TAFE and private college pathways 

In addition to the TAFE (Technical & Further Education) Tertiary Preparation Course, the successful completion of a TAFE diploma in a compatible area can lead to admission to a university degree with advanced standing or credit for the work completed at TAFE. 

Similarly, a diploma qualification from a reputable private college can have the same effect.  If considering a private college, make sure you check with your preferred university that the private college qualification you are considering is recognised by the university for entry purposes.  It may not be!

The Gap Year

A gap year can also be a good option regardless of whether or not a young person wanting to attend university has been successful in receiving an offer.  Gap years can take many forms and have many benefits.

Taking a gap year gives one the chance to take stock.  To reflect.  To regroup.  To consider what they really want to do in the medium to longer term.  During their gap year they can work.  Then maybe travel.  The enhanced levels of independence acquired, the exposure to different cultures perhaps, the need to accept personal responsibility, to manage their own money, time and difficulties can all contribute later on to distinguishing their job application from the applications of others.  A distinguishing feature makes the applicant more likely to be offered and interview.  It is also likely to make them more employable.

All you need to do to explore the wide range of options is to type “gap year options” into the Google search engine to start exploring the wide range of formal programs that are available, both in Australia, and overseas.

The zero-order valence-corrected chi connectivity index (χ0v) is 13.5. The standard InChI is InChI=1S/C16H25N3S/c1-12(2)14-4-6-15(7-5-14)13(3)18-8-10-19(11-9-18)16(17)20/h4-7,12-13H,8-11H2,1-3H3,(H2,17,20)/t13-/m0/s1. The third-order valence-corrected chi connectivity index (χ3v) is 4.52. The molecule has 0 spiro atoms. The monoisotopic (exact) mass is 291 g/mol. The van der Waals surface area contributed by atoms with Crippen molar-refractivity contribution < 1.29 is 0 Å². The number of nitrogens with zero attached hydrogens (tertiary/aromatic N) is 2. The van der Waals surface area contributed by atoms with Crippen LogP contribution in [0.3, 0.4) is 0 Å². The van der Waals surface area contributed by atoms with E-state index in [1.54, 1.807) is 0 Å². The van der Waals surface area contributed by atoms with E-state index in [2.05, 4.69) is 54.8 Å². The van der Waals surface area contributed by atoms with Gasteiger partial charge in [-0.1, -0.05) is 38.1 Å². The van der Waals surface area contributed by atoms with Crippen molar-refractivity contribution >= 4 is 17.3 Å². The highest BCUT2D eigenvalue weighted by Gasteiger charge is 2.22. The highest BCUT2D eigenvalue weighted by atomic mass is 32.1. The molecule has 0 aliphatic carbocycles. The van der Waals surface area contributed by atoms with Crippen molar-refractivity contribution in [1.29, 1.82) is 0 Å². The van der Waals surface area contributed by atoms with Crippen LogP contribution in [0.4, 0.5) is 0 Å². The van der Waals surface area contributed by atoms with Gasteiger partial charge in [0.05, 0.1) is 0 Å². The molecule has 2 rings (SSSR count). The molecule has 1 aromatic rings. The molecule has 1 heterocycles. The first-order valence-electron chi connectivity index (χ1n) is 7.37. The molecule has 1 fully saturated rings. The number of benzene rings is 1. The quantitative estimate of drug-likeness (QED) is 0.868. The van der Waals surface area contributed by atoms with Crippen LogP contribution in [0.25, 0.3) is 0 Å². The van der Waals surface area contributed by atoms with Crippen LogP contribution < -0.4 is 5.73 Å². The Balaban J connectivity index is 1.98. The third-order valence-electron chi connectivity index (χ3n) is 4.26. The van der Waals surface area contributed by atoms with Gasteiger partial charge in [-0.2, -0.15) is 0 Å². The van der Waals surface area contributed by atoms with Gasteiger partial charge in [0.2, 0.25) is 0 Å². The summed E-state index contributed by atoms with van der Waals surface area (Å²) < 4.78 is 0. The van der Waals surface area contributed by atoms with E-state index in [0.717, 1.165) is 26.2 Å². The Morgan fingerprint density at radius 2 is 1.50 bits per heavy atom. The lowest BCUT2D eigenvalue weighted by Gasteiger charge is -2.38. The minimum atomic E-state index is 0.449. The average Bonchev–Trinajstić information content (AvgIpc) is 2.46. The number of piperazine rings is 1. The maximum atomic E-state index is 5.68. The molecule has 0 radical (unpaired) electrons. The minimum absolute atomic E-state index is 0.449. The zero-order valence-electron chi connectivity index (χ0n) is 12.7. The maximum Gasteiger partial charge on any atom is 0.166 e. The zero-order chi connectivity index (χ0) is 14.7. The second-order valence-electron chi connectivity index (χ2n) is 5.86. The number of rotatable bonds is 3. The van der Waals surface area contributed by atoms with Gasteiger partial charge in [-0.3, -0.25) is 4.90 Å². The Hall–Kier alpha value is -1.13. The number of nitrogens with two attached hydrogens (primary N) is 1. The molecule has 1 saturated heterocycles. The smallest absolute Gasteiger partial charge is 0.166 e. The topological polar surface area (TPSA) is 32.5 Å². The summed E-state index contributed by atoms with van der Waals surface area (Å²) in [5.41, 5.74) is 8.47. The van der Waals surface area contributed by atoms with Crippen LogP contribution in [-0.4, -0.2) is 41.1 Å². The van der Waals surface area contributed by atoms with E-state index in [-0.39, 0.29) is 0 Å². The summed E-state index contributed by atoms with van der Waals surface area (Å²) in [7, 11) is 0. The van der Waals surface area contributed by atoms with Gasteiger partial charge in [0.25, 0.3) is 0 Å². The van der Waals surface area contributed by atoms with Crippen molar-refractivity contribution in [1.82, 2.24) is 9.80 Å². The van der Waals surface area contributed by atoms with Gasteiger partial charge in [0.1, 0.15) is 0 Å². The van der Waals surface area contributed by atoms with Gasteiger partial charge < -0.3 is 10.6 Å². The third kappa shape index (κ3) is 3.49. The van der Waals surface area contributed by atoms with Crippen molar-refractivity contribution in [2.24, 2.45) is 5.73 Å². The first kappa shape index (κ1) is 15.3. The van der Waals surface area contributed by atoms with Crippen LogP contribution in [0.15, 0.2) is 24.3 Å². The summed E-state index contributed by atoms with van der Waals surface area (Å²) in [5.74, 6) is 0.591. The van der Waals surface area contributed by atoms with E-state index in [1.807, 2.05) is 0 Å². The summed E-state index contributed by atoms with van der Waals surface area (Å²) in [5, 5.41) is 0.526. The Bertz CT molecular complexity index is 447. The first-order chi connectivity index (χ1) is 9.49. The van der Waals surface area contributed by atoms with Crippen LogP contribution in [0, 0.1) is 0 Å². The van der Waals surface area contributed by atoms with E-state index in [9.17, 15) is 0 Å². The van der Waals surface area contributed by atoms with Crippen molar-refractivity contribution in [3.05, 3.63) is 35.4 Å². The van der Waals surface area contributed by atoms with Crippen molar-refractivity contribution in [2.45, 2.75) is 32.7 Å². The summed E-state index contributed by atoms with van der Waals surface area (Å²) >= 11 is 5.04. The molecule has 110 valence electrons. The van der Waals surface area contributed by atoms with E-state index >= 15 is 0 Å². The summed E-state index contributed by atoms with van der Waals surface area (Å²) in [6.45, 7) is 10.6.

In a recent newspaper article, Jenna Price (Sydney Morning Herald 15 December 2017) explored some of the benefits in delaying the commencement of post secondary studies. Amongst other things, she quoted a research study which concluded that students who defer university are found to have higher marks than students who commence university directly after completing school.  This mark advantage is more pronounced among lower-performing students, and in particular, male students.

Turning a negative into a positive

One very important thing to remember when things appear not to go as you would have hoped, is this:  there is always a way. 

Sometimes a break from study can help, but try and make sure it’s a break with a purpose.  A break that forms part of a longer term plan.  If that idea doesn’t fit with your individual personality or style, that’s okay too. 

It is, however, important to believe that you have a future, albeit one that requires work and commitment.  It is important to believe the future is full of promise, optimism and purpose. To believe that you have a contribution to make - a contribution that because of your particular combination of gifts will be the contribution that you alone can make. 

Good luck!

Gordon Doyle, Careers Adviser

What's in an ATAR: Answers from Career Counsellor, Gordon Doyle